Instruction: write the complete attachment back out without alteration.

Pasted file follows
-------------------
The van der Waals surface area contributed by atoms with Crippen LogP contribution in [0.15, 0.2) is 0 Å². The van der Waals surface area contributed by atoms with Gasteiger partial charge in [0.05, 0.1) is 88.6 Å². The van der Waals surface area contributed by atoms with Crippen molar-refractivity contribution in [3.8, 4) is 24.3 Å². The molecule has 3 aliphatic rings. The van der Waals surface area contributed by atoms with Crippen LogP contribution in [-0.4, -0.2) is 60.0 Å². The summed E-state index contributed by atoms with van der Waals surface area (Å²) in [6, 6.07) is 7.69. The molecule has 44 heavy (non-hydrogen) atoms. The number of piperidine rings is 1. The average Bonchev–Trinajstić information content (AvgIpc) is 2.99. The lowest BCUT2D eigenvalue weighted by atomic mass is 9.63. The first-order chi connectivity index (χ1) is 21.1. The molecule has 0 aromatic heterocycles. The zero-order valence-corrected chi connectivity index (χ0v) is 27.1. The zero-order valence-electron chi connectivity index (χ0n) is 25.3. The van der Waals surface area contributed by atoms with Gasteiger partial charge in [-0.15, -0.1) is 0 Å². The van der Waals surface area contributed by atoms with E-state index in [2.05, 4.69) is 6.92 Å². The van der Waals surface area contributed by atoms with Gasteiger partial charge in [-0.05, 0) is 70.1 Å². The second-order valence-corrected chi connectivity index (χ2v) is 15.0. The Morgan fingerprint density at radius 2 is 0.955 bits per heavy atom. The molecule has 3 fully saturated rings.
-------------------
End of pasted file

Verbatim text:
The van der Waals surface area contributed by atoms with Crippen LogP contribution in [0.15, 0.2) is 0 Å². The van der Waals surface area contributed by atoms with Gasteiger partial charge in [0.05, 0.1) is 88.6 Å². The van der Waals surface area contributed by atoms with Crippen molar-refractivity contribution in [3.8, 4) is 24.3 Å². The molecule has 3 aliphatic rings. The van der Waals surface area contributed by atoms with Crippen LogP contribution in [-0.4, -0.2) is 60.0 Å². The summed E-state index contributed by atoms with van der Waals surface area (Å²) in [6, 6.07) is 7.69. The molecule has 44 heavy (non-hydrogen) atoms. The number of piperidine rings is 1. The average Bonchev–Trinajstić information content (AvgIpc) is 2.99. The lowest BCUT2D eigenvalue weighted by atomic mass is 9.63. The first-order chi connectivity index (χ1) is 21.1. The molecule has 0 aromatic heterocycles. The zero-order valence-corrected chi connectivity index (χ0v) is 27.1. The zero-order valence-electron chi connectivity index (χ0n) is 25.3. The van der Waals surface area contributed by atoms with Gasteiger partial charge in [-0.15, -0.1) is 0 Å². The van der Waals surface area contributed by atoms with E-state index in [2.05, 4.69) is 6.92 Å². The van der Waals surface area contributed by atoms with Gasteiger partial charge in [-0.05, 0) is 70.1 Å². The second-order valence-corrected chi connectivity index (χ2v) is 15.0. The Morgan fingerprint density at radius 2 is 0.955 bits per heavy atom. The molecule has 3 fully saturated rings.